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[aprssig] APRStt (DTMF) at Hamvention

Bob Bruninga bruninga at usna.edu
Sun May 10 20:05:17 UTC 2009


> [To use APRStt at Hamvention], as I understand it, 
> (a) I've got to set up my VX-7R [DTMF memory]
> (b) I've got to carry a paper grid reference 
> (c) I've got to remember to update my  
> position every 100 feet, so that anyone who 
> happens to be near a display can see where 
> I am, provided they know my callsign.  

Basically, APRS is not a tracking system.  It was never designed to provide the bandwidth for continuous tracks on everyone or even on ANYone.   That is the great missconception about APRS and what burdens the network with unnecessary tracking data when 99% of everyone could care less where 99% of everyone else is.

APRS is a communications system to facility communications between hams needing to communicate without apriori knowledge.  There is no reason to transmit your position, unless there is a specific reason why you want someone else to know where you are at that instant.  Or to give them in the blind, your operating frequency.

But if  you stop for an hour in a forum, or stop for 30 minutes under your club tent, or at the food court or the Bar, then you might want to send out a posit to let your buddies know where you are.  In this case there are only four XY coordinates of interest to you.  The one at your club tent, the one at the food court, the one at the bar bar, and the one at the Forums.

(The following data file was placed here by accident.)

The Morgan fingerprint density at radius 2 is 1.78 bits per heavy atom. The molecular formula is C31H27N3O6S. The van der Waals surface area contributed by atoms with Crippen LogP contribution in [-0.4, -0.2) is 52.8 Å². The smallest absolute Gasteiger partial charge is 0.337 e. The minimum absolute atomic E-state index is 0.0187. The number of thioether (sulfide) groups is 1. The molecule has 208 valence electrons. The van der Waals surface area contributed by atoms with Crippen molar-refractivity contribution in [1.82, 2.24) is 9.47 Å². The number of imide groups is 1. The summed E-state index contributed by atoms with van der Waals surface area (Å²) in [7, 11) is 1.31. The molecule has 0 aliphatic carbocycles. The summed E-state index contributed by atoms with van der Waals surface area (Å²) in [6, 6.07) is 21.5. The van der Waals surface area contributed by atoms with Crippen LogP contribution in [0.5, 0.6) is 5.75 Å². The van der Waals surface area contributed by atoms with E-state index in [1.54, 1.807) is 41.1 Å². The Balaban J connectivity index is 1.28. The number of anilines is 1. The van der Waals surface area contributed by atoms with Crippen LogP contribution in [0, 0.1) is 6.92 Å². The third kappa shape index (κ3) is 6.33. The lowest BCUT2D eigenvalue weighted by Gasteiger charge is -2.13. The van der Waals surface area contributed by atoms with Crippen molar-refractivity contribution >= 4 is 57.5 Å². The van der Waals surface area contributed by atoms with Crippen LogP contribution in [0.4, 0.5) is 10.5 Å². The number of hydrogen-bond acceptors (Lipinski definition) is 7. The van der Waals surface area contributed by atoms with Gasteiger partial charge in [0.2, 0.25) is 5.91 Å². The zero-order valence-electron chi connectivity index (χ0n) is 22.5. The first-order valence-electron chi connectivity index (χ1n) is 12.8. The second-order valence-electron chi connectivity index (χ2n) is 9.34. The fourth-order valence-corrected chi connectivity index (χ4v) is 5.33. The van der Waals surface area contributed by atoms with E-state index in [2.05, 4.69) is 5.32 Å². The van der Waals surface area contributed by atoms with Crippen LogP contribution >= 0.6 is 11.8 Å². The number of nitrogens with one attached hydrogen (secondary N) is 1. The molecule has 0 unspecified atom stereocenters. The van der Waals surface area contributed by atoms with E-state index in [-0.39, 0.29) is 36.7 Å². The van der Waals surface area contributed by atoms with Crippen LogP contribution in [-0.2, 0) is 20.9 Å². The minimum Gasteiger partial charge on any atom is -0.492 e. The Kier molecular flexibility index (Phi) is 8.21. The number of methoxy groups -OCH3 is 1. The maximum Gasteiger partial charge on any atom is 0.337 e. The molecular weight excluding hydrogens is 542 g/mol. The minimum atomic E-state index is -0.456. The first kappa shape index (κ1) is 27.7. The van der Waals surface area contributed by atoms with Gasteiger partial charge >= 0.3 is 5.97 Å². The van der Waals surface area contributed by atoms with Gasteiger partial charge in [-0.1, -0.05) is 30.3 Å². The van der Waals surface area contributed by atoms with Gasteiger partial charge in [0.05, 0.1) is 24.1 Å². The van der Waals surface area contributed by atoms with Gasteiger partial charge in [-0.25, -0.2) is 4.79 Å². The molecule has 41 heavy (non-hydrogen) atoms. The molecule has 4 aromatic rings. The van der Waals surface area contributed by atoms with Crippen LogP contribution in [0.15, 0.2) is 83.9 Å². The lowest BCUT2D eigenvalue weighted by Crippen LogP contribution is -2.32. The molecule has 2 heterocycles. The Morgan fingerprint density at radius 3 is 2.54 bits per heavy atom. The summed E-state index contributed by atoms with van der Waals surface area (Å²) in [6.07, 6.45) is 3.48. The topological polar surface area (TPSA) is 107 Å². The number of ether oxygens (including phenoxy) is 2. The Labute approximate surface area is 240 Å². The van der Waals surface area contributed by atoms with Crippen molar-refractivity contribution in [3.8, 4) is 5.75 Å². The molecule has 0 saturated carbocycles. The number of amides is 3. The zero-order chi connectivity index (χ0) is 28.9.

> Alternatively, someone who wants to know 
> where I am can call my callsign on an 
> agreed frequency.  

That works too but requires some inconveniences too. 

1) you must have a pre-arranged freq
2) the freq must be relatively clear of other chatter
3) No opportunity for meeting others without #1,#2
4) the recepient must be listeing FULL time
5) Must have his volume turned up
6) Must be paying attention to ALL voice traffic so that he can possibly hear his own call amongst the othres

So both methods have advantages and disadvantages.

An advantage of APRStt is that it is global.  Once you send out your DTMF callsign memory, anyone in the World of amateur radio that needs to conatact you can not only see you are in dayton (or timbucktu), but can text message you.  Again, not that anyone would, but if you ARE expecting someone at a distance to contact you, this gives you the means to be contacted.

For special evnts like marathons, etc.  The two digit numbers you may use for your position can be the mile-marks.  This lets a VIP shadow, or SAG wagon or any other non-APRS moving asset occasionally report what station it is near (not while moving of couse0, but when he shifs from one station to another.  This eliminates a lot of voice traffic from an already overloaded voice net.

> Please explain what I have failed to understand...

Hope that helps.
Bob, WB4APR




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